Nevertheless, the Hiace looked distinctly tail-heavy loaded this way, as you can see from the photographs. The headlights were pointing skyward—proof that all panel vans should really be fitted with in-cab headlamp adjusters.
The van also has enough towing capacity for a braked trailer of up to two tonnes. The petrol-engined variant has a slightly lower gross weight of 2,750kg, and a correspondingly lower payload of 1,195kg.
Load volume is 54m3 by the realistic VDA measure—the gross (SAE) figure is 6.0m3. These figures are practically the same as those of the short-wheelbase, standard-roof Transit or Transporter, and the load space is pretty accommodating, with 1.23m between the wheelarches (plenty of room for a EuropaIlet), six sturdy tie-down points and a sizeable sliding side load door. But the tailgate
that is fitted as standard might not suit everyone. Although its gas struts can be adjusted to give an extra few inches of height, there is unlikely to be enough clearance for a conventional fork-lift truck to approach.
The forthcoming high-roof version should give Toyota an incentive to offer twin rear doors as an option.
A significant omission from our test van was a bulkhead: Toyota intends to offer a bartype fitting as an option behind the driver's seat, and the manual shows (rather mystifying) pictures of a "room separator bar" which goes across the load space at shoulder height. A solid bulkhead is not yet available: it would do much to cut down noise and improve safety, but (given the position of the seats) it would protrude into the load area.
Our test van came fitted with a moulded plastic load liner but it is clearly a cut-down version designed for one of Toyota's pickups—a purpose-designed model ought to be available soon.
The Hiace is proof that you shouldn't rely on first impressions. When Mfirst drove a very low-mileage example last year, we found it rather gutless, and said that it felt undergeared-we were constantly looking for sixth gear on open A-roads. But this vehicle, with a few more miles on board, revs far more freely and feels quite at home on the motorway.
Mind you, high speeds in the Hiace may not be all they appear: "our" van's speedometer reads around 9% fast at 60mph, and is hovering around the illegal 10% mark at 30mph.
However, the van is easy to drive at all speeds, with a snatch-free driveline for trickling round town and smooth power delivery at speed. When laden at high speeds the extra boost of a turbo-diesel would be welcome, but otherwise the van performs well.
There's a sizeable gap between third and fourth gears, but the gearchange is light and quick, as you'd expect from the Japanese.
All-independent suspension promises good ride and handling, and the Hiace delivers. The ride is exceptionally smooth with or without a load, and the handling is equally good. Fully laden, we took it round a twisty, off-camber section of test track and, though grip was definitely in short supply, the van did nothing unpredictable or alarming. And it was pretty stable at motorway speeds, without reacting too badly to crosswinds.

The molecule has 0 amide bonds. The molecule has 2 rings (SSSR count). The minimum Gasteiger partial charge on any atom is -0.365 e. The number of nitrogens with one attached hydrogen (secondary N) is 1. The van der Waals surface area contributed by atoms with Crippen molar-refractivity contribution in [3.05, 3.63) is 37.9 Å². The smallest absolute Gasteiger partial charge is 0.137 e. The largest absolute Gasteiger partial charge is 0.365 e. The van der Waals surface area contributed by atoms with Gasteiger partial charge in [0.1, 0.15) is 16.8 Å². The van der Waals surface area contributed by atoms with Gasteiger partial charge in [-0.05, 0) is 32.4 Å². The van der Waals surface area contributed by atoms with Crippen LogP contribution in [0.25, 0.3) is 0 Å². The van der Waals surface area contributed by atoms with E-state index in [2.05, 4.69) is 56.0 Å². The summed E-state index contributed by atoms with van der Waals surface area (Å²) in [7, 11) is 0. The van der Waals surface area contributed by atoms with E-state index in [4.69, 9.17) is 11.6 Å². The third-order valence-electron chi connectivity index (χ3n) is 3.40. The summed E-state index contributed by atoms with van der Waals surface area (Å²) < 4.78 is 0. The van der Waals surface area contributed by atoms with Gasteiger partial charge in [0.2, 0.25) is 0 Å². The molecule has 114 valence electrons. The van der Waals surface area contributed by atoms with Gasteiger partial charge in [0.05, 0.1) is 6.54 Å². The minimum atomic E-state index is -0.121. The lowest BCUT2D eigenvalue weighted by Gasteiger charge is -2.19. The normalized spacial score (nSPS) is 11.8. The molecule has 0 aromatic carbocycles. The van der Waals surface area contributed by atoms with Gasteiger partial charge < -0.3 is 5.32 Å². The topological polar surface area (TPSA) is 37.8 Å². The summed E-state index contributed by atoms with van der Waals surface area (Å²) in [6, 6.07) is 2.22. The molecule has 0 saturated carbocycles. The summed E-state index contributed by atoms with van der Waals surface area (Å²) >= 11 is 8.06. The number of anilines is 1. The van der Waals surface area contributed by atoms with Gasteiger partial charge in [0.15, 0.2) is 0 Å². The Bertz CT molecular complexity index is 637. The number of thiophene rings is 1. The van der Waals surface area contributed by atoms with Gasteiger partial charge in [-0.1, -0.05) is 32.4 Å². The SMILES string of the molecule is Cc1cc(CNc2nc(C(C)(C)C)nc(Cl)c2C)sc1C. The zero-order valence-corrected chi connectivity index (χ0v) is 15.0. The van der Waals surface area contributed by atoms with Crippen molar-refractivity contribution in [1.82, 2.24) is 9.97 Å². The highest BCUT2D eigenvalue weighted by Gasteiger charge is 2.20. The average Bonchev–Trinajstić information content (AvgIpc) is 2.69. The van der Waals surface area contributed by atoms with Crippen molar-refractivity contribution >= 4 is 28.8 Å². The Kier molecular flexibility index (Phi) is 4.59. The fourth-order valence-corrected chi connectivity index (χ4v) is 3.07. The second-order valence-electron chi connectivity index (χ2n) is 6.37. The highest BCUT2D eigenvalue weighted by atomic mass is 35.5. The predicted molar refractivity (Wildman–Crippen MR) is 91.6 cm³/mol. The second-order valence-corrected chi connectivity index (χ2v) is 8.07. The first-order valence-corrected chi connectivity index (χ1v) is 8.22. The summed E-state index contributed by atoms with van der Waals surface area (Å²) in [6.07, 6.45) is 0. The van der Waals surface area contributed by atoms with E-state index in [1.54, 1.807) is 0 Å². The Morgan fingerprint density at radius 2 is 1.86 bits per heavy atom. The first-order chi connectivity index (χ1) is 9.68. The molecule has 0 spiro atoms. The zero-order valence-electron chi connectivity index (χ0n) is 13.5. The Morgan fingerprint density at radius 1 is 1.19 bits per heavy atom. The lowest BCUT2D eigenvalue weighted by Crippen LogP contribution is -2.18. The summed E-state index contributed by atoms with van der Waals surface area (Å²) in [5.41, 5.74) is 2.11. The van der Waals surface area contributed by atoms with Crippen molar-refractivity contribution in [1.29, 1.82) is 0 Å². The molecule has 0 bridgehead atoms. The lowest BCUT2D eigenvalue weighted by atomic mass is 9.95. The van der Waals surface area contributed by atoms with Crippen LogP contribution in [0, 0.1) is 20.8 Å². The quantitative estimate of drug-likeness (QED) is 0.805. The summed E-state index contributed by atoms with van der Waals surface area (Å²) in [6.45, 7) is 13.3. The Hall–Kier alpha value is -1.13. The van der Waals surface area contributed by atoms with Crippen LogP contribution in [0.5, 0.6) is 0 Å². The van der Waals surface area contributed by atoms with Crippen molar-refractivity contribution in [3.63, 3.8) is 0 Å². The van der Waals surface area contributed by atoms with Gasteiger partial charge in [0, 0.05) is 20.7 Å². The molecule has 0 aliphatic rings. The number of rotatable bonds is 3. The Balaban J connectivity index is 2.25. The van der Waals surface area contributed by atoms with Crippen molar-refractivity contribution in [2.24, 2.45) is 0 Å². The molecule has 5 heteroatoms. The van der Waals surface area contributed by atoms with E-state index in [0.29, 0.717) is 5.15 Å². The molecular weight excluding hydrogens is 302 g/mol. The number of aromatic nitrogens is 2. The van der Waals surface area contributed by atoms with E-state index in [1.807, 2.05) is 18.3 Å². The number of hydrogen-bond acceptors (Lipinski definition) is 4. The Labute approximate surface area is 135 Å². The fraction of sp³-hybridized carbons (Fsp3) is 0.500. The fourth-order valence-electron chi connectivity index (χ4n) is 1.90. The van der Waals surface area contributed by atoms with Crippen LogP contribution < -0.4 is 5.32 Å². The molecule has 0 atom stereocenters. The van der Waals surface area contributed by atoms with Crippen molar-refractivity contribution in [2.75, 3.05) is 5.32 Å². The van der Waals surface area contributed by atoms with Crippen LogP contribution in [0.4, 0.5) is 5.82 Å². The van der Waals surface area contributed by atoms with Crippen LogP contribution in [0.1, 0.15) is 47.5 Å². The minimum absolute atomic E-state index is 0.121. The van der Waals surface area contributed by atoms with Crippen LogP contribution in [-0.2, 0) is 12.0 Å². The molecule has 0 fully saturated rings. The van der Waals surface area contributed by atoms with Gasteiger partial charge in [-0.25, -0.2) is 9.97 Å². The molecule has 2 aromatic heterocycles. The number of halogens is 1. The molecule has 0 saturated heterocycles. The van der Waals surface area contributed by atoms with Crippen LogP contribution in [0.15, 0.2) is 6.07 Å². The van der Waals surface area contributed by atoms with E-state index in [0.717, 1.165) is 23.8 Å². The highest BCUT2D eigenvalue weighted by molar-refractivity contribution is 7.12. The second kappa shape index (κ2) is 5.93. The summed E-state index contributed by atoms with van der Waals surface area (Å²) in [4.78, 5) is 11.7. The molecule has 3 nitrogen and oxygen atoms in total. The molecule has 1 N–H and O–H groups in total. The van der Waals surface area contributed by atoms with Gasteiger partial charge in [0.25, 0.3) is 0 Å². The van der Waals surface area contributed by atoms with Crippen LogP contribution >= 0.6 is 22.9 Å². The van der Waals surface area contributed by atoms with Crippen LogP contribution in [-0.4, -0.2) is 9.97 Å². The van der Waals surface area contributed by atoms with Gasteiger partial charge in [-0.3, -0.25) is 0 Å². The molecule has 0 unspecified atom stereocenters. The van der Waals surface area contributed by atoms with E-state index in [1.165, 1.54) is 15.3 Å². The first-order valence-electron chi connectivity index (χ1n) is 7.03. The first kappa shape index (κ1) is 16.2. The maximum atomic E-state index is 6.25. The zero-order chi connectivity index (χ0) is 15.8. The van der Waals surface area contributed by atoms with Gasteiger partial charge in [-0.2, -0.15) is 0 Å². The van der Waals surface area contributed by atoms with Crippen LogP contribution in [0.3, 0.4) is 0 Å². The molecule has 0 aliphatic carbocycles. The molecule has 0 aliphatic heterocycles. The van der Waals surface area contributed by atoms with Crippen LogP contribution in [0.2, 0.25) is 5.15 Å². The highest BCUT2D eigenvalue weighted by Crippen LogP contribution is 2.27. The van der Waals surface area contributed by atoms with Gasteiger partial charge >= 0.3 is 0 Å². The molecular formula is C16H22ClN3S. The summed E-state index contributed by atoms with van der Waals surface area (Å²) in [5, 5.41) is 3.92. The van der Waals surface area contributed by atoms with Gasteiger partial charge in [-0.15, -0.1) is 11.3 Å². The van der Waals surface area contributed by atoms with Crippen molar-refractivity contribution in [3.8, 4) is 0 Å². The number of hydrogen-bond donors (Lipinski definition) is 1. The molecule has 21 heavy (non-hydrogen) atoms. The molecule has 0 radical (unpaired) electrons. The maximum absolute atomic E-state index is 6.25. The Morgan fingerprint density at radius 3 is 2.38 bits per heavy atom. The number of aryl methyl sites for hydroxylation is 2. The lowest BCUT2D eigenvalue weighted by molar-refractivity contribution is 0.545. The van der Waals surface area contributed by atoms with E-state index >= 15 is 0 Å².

The steering is rather light and sharp: this is fine round town, but it takes some getting used to on the open road. Unfortunately, wet conditions prevented our testing the Toyota's brakes properly, but subjectively they are sharp and controllable, if (again) a little light in feel.
Japanese van interiors have traditionally been an exercise in how much grey you can cram into a cab: grey upholstery, grey vinyl trim and a grey plastic dashboard-even grey switchgear. Sadly, the new Hiace does nothing to break out into other colour schemes. it's as grey as any of its predecessors, though it's more comfortable than previous Japanese models and the European-style driving position makes entry and exit much easier.
The controls are all simple and straightforward, with the exception of the fuel flap lever, cunningly hidden beneath the driver's seat. Stowage space is fair, if a little peculiar: there's a tiny glove compartment atop the passenger side of the dashboard, while the rest of the dash bulges (and restricts leg room) as if it were hiding an air bag, which it isn't.
There is a much bigger centre oddments bin, but it's hinged at the bottom and looks like a jumbo ashtray.
Noise levels are OK, considering there's no bulkhead, but the Transit (even before last
year's facelift) can keep the noise down better, The overall impression of the cab is to look practical, though it lacks the plushness of the Transit. A good effort-just rather grey.
Despite one of the daftest names in Christendom, the Hiace Power Van turns out to be a thoroughly serious vehicle: the payload is astonishing, the loadspace is practical (despite our reservations about the tailgate), performance is reasonable and handling is excellent.
Fuel economy is a little uncertain at the moment, but we can expect the laden figure to better the Hiace Compact's competitive 28.7mpg. Mind you, the Compact itself could be tempting if you were not too interested in long-distance driving: a local dealer is offering it last stocks at almost £3,000 less than the wer Van.
The new model's main limitation is the same as for the old model: there's just one flavour of Hiace, unlike the bewildering choice of European models. But if it suits your needs, the Hiace Power Van is good value-and a far better van than either its predecessors or its Griental peers.
Yup... Europe should be frightened.
II by Toby Clark